When risky investments caused more than $1.6 billion to evaporate and forced Orange County to declare bankruptcy in 1994 -- the nation's largest municipal default -- some predicted Armageddon.
One national business writer described a "mushroom-shaped cloud that hangs over Orange County." Some said county government would come to a standstill, that the 200-plus school districts, cities and public agencies with stakes in its mismanaged investment pool would be crippled for a decade or more. Others warned that bankruptcy would lead to more crime, more drunks on the streets -- even an outbreak of tuberculosis.
"It is now only a matter of time before children start dying," one social worker pleaded to supervisors who were forced to slash the county budget.
But as the 10th anniversary of the default arrives Monday, the bankruptcy appears at first glance to be little more than a pothole in the rearview mirror. Those who lost money have largely been repaid. The county's creditworthiness -- which plunged to junk-bond status -- is higher than ever. And tuberculosis rates are down.
However, the effects linger in many subtle yet significant ways.
The county still owes about $810 million of the more than $1 billion it borrowed to reimburse creditors. That debt, scheduled to last until 2026, costs the county $90 million a year -- money that otherwise could go to parks, healthcare, social services and roads.
Cutbacks mean less landscaping and more brown grass at county parks. Can't afford mental health counseling? Chances are you'll have to wait. Landfills are filling up more quickly because Orange County takes in trash from Los Angeles and San Diego counties to raise debt repayment money.
Streets are rougher because the county defers road repairs to help retire the debt. Before bankruptcy, county roads were resurfaced every five years. Now it's every seven.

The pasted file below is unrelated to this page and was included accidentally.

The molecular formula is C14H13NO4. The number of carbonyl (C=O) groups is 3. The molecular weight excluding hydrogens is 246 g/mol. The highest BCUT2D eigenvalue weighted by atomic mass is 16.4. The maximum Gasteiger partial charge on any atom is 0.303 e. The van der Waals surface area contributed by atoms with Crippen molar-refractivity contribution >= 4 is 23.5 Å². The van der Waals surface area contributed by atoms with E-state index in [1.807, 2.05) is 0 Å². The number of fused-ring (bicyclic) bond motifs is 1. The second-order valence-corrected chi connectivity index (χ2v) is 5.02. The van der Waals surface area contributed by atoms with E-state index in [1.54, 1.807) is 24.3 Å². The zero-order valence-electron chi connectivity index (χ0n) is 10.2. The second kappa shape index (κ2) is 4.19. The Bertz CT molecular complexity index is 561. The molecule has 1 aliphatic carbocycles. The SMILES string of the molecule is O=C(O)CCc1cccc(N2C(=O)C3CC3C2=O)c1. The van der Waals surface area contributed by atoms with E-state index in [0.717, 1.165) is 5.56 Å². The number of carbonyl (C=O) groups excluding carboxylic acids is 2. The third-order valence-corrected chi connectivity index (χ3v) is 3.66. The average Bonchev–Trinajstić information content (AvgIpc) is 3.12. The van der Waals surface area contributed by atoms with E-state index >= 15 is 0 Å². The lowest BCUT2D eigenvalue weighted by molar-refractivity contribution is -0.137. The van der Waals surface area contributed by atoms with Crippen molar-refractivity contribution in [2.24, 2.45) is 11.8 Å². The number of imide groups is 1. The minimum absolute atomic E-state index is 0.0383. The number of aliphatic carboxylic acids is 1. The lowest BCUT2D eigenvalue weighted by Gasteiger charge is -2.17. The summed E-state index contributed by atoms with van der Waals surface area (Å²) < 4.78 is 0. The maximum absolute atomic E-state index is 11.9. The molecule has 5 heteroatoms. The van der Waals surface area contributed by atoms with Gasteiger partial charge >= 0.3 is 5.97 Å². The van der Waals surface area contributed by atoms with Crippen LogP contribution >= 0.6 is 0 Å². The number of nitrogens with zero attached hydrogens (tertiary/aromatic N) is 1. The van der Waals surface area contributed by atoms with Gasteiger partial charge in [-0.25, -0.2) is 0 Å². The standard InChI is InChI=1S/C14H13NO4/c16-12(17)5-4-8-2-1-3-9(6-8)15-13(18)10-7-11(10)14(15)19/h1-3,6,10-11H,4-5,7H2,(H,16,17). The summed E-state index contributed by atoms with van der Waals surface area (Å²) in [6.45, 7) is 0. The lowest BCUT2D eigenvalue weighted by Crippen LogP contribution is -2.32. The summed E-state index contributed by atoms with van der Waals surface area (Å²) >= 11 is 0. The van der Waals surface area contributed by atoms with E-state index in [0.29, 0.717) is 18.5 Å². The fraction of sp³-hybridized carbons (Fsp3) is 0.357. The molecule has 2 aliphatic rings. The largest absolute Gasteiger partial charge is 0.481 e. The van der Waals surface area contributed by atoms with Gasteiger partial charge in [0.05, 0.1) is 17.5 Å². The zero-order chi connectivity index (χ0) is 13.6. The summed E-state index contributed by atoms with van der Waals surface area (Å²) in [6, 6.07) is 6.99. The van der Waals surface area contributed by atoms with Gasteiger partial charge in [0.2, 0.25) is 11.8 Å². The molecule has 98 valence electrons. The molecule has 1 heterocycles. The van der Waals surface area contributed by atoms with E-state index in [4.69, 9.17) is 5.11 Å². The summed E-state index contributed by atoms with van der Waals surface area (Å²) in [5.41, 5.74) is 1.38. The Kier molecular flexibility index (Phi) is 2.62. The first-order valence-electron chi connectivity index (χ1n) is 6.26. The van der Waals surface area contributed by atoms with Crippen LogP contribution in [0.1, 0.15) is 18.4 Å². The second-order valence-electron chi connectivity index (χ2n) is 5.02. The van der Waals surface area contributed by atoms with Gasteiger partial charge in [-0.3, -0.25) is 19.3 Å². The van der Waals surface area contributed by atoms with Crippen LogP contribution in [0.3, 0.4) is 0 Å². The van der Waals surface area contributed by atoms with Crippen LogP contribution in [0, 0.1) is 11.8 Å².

Carpets in county buildings are dirtier -- and thus wearing out faster -- because of the debt. Cutbacks made in routine cleaning and maintenance of county facilities remain in place a decade after the bankruptcy.
"People have to do double duty on a lot of jobs," said Bob Wilson, director of internal services for the county's resources and development management department. "Overall, the conditions of the county's buildings are less than they were before the bankruptcy because of deferred maintenance, even though we know it costs you more in the long run."
When a toilet valve went out one weekend at the Harbor Justice Center, for example, the ensuing flood caused $300,000 in damage. "If we had regular preventive maintenance, that valve would've been replaced," Wilson said. Cost: $10.
The roots of the bankruptcy reach back to the passage of Proposition 13 in 1978. In its wake, the Legislature froze each county's share of property taxes. Orange County -- at the time less populated, politically conservative and tightfisted -- spent the least per capita on government services covered by property taxes. Because that rate was frozen, the county to this day receives just 6 cents for every $1 of local property tax paid -- the lowest rate in California.
Robert L. Citron, the county's longtime treasurer, devised an aggressive -- and widely admired at the time -- investment strategy to make up the difference: He borrowed to place big bets on speculative high-yield securities that depended on interest rates remaining low.
When rates rose, $1.64 billion in public money vanished.
Citron lost his job and went to jail after pleading guilty to felony fraud charges. And the county, which later recovered hundreds of millions of dollars by suing its Wall Street advisors, had to find ways to not only live with that reimbursement formula and later state budget cuts, but also repay the bankruptcy debt.
Orange County ranks No. 1 among California counties in debt service per capita -- but near the bottom in spending per capita, according to an analysis by the California Institute for County Government, a nonpartisan public policy research group.
"I wouldn't ever say bankruptcy was good for the county. But, ironically, Orange County is a very well-run county now," said institute director Matthew Newman. "Bankruptcy has had a lot to do with that. It got people to focus on what's important and run as tight of a ship as they could."
That tight ship has come at the expense of cuts in services.
The county's $543-million discretionary budget is less than it was before the bankruptcy, when factoring in inflation. Its workforce, with nearly 2,000 jobs cut after the bankruptcy, has bounced back to 17,546 positions, nearly 2% more than in 1994. But during the same period, population increased 16%.
The tentacles of bankruptcy reach into nearly every corner of government.